3. 3. Radiological imaging. Chest X-Rays: X-ray often can show whether cancer has spread to the lungs. CT Scan: CT is the imaging modality that is most commonly used in clinical practice to evaluate the extent of spread of cervical cancer. The oral, rectal, or intravenous administration of contrast material is necessary for optimal CT evaluation (unless a contraindication exists). The intravenous injection of contrast material is particularly useful in increasing the conspicuity of the cervical tumor and in facilitating the evaluation of the parametria and the pelvic sidewalls US has been used to evaluate the size and local regional extent of the tumor. In the early stage of cervical carcinoma, the primary lesion is difficult to depict with any imaging modality, including transvaginal US and TRUS. Eventually, with disease progression, the tumor mass may appear as a hypoechoic or isoechoic region with undefined margins, or the disease may be manifested as an enlarged cervix with heterogeneous echogenicity (see the images below). In general, the intracervical cancer is not clearly distinguished from the surrounding normal cervical stroma.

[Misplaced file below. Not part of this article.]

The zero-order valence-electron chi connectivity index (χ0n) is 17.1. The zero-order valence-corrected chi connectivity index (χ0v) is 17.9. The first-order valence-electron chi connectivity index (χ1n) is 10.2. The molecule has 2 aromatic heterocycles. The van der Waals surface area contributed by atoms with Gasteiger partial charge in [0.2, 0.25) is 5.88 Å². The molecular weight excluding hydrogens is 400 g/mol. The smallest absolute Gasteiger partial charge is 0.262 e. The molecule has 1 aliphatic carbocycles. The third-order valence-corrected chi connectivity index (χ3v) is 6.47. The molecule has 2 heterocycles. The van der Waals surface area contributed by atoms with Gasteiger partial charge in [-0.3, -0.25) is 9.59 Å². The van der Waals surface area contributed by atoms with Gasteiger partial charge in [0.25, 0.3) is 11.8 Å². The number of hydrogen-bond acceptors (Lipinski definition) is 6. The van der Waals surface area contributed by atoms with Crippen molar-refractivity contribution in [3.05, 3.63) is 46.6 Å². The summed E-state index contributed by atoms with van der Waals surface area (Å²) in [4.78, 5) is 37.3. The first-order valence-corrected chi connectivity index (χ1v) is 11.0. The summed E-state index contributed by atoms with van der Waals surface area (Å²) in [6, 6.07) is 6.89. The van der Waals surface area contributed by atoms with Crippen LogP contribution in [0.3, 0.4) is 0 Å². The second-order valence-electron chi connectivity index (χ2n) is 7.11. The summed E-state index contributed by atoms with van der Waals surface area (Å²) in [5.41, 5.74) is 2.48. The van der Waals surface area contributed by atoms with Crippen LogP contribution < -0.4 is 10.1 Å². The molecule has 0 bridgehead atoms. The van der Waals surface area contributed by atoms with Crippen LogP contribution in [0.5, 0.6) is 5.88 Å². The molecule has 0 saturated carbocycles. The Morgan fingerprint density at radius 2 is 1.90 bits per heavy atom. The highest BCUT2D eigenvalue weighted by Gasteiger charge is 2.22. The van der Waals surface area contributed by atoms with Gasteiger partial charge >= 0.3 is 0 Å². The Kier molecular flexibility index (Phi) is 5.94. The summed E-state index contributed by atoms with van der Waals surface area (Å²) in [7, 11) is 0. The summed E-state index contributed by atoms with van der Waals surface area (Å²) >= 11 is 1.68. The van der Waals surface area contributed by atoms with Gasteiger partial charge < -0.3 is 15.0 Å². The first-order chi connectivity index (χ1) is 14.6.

4. 4. MRI appearance of cervical carcinoma. Cervical carcinoma has a long T1 and a long T2 that render this disease relatively hyperintense on proton-density–weighted and T2-weighted images, in which the signal intensity of the tumor is approximately similar to that of the endometrium. The hyperintense appearance on T2-weighted images accounts for the essentially consistent conspicuity of the primary tumor against the background of the hypointense normal cervical stroma. Positron emission tomography (PET) with use of fluorodeoxyglucose (FDG) has some value relative to conventional imaging methods for the detection of nodal metastatic disease and recurrent cervical cancer, possibly being effective in the evaluation of cases of locally advanced cervical cancer in which CT findings are negative or equivocal, and possibly being predictive of survival outcome.